SOURCE: Given Imaging

Given Imaging

May 10, 2011 09:00 ET

Given Imaging Announces New Presentations Emphasize Value of PillCam® Capsule Endoscopy in Patients With Gastrointestinal Bleeding at Digestive Disease Week 2011

Data Show Benefits of Utilizing PillCam® SB Earlier in the Diagnostic Algorithm and in Managing Patient Outcomes; PillCam® ESO Deemed a Helpful Tool to Triage Patients With Upper GI Bleeding in the Emergency Room

CHICAGO, IL--(Marketwire - May 10, 2011) - Given Imaging Ltd (NASDAQ: GIVN), a world leader in GI medical devices and pioneer of capsule endoscopy, today announced that new studies confirmed the benefit of using PillCam SB earlier in the diagnostic algorithm to accelerate the diagnosis of patients who present with obscure GI bleeding. Separate data also showed that emergency rooms can effectively use PillCam ESO to triage patients with acute upper GI bleeding when they arrive at the Emergency Room (ER). Studies were presented at the Digestive Disease Week® (DDW) 2011, which concludes today in Chicago.

"GI bleeding is a serious and potentially life-threatening condition if not detected and treated properly," said Laurel Fisher, MD, Director, Capsule Endoscopy and Deep Enteroscopy Program, Division of Gastroenterology, University of Michigan Health System. "These new data underscore the value of using PillCam SB earlier in the diagnostic workup so that we can correctly triage and treat patients as soon as possible."

Use of PillCam SB Earlier in the Diagnostic Algorithm

  • Podium Presentation, abstract #302, "Diagnostic Yield of Capsule Endoscopy vs. Colonoscopy in Patients With Melena and a Negative EGD," presented by Eugene Zolotarevsky, MD of the University of Michigan, Ann Arbor, Michigan, compared PillCam SB to colonoscopy, which has traditionally been the next test following a negative EGD (upper endoscopy) for identifying hemorrhagic lesions in 987 patients with melena, a dark, bloody stool. The authors concluded that in patients with melena and negative EGD, PillCam SB has a higher diagnostic yield than colonoscopy for identifying hemorrhagic lesions (47.4% vs. 20.7%, p < 0.001).

  • Poster presentation Tu1576, "Capsule Endoscopy for Obscure Occult Gastrointestinal Bleeding: Incidence of Pathology Detected Within Reach of a Standard Gastroscope," led by Laura Marelli, MD of the Royal Free Hospital, London, assessed the incidence of upper GI pathologies using PillCam SB, which were previously missed by upper endoscopy in 279 patients referred for iron deficiency anemia (IDA). The researchers concluded that 12.9% of capsule endoscopy procedures performed for obscure GI bleeding showed significant lesions in the upper GI tract, which were missed by a previous upper endoscopy, and probably represented the cause for IDA. The authors suggested that capsule endoscopy might be considered as a first-line investigation for IDA, followed by upper endoscopy if biopsy and/or treatment of a target lesion is necessary.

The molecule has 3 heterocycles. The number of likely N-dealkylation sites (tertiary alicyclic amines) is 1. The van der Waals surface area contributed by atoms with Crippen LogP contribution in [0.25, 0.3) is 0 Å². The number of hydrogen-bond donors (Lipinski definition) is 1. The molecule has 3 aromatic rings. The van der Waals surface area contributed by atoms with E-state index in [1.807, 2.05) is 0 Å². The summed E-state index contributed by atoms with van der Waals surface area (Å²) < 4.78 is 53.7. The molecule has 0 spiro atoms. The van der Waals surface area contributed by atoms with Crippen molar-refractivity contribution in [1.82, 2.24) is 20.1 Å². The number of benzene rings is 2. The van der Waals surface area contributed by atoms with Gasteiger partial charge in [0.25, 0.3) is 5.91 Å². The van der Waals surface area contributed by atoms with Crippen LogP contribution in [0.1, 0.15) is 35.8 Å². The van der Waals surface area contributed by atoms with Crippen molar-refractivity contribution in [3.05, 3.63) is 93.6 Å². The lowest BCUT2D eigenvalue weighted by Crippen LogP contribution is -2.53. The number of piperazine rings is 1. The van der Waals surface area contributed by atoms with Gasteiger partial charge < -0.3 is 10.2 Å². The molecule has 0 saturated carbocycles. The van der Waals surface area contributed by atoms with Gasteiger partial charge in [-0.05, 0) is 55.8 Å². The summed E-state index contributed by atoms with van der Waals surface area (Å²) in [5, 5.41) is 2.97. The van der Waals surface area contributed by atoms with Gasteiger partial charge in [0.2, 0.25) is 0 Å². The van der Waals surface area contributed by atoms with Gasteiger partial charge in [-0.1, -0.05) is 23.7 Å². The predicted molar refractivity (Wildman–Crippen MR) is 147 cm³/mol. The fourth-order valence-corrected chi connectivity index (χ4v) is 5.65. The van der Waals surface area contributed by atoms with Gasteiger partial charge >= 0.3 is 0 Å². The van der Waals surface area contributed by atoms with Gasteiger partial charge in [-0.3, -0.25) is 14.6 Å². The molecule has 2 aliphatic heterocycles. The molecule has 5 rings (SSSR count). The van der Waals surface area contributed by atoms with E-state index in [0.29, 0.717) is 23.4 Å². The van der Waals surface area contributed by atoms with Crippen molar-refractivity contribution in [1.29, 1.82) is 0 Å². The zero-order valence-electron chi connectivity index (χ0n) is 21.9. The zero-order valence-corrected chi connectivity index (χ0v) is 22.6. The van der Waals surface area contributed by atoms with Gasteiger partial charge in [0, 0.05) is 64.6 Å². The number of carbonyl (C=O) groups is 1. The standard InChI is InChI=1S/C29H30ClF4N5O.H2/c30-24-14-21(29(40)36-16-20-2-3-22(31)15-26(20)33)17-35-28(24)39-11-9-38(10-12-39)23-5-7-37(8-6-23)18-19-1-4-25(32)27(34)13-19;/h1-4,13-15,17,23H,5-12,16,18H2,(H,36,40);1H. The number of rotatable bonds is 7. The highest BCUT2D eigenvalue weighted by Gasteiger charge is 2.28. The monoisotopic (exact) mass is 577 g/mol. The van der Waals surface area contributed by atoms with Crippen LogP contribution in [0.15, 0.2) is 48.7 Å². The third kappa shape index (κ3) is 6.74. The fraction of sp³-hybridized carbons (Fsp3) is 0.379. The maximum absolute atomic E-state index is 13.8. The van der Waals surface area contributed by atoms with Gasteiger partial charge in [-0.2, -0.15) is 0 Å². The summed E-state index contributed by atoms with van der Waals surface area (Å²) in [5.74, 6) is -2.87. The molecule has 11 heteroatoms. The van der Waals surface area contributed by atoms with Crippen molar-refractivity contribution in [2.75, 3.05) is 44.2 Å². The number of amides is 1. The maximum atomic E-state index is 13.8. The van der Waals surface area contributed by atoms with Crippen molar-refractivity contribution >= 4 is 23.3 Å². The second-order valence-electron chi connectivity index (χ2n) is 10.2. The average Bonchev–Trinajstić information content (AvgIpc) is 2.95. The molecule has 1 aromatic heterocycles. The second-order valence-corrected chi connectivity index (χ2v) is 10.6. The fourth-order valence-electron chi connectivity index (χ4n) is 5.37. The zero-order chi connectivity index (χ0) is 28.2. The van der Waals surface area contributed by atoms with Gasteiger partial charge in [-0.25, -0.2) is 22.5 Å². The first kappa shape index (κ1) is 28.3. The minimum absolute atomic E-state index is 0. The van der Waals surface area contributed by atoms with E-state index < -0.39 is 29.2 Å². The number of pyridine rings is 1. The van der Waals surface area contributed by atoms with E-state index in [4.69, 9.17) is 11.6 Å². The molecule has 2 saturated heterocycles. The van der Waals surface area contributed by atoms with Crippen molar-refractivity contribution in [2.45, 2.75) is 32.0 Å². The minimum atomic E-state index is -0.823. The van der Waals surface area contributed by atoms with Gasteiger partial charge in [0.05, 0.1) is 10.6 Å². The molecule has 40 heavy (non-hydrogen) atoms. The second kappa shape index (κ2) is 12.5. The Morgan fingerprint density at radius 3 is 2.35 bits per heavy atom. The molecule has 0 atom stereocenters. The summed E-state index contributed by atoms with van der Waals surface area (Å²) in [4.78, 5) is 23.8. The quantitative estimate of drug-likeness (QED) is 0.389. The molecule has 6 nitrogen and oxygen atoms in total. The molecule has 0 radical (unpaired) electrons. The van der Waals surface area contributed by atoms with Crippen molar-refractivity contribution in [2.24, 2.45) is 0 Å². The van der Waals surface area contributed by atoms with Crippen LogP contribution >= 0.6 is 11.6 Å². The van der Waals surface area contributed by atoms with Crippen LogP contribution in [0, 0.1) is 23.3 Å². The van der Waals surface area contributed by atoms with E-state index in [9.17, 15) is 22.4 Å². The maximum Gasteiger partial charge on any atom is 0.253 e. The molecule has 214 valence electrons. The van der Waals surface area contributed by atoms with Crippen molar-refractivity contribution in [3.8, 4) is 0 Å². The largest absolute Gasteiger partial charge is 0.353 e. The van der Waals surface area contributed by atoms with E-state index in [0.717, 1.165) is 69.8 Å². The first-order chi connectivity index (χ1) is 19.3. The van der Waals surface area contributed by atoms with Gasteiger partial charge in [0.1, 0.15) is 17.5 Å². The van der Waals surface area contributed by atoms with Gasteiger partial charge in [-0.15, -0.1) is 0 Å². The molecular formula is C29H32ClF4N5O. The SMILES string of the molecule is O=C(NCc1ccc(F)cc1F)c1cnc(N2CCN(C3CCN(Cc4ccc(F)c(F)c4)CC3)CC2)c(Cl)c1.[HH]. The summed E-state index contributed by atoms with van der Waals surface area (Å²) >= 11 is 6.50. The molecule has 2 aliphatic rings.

PillCam SB Impacts Clinical Outcomes

  • Podium Presentation, abstract #303, "Does Timing of Video Capsule Endoscopy Relative to Obscure Overt Gastrointestinal Bleed Alter Diagnostic Yield?" led by Anupam Singh, MD of the University of Massachusetts Medical School, Worcester, Massachusetts, retrospectively investigated 144 PillCam SB procedures to analyze the diagnostic yield of capsule endoscopy in patients who underwent a PillCam procedure within three days of hospital admission for obscure overt GI bleed (OGIB) versus after three days. In addition, the study authors examined if timing of the capsule endoscopy procedure was associated with a decreased length of stay and improved therapeutic success. The mean length of stay for patients who had the PillCam SB procedure less than three days after hospital admission was 6.1 days compared to 10.3 days for patients who had the procedure more than three days after admission. The study authors concluded that the timing of the PillCam SB procedure relative to the onset of OGIB is important for increasing the diagnostic yield, leading to increased therapeutic success and decreased length of hospital stay.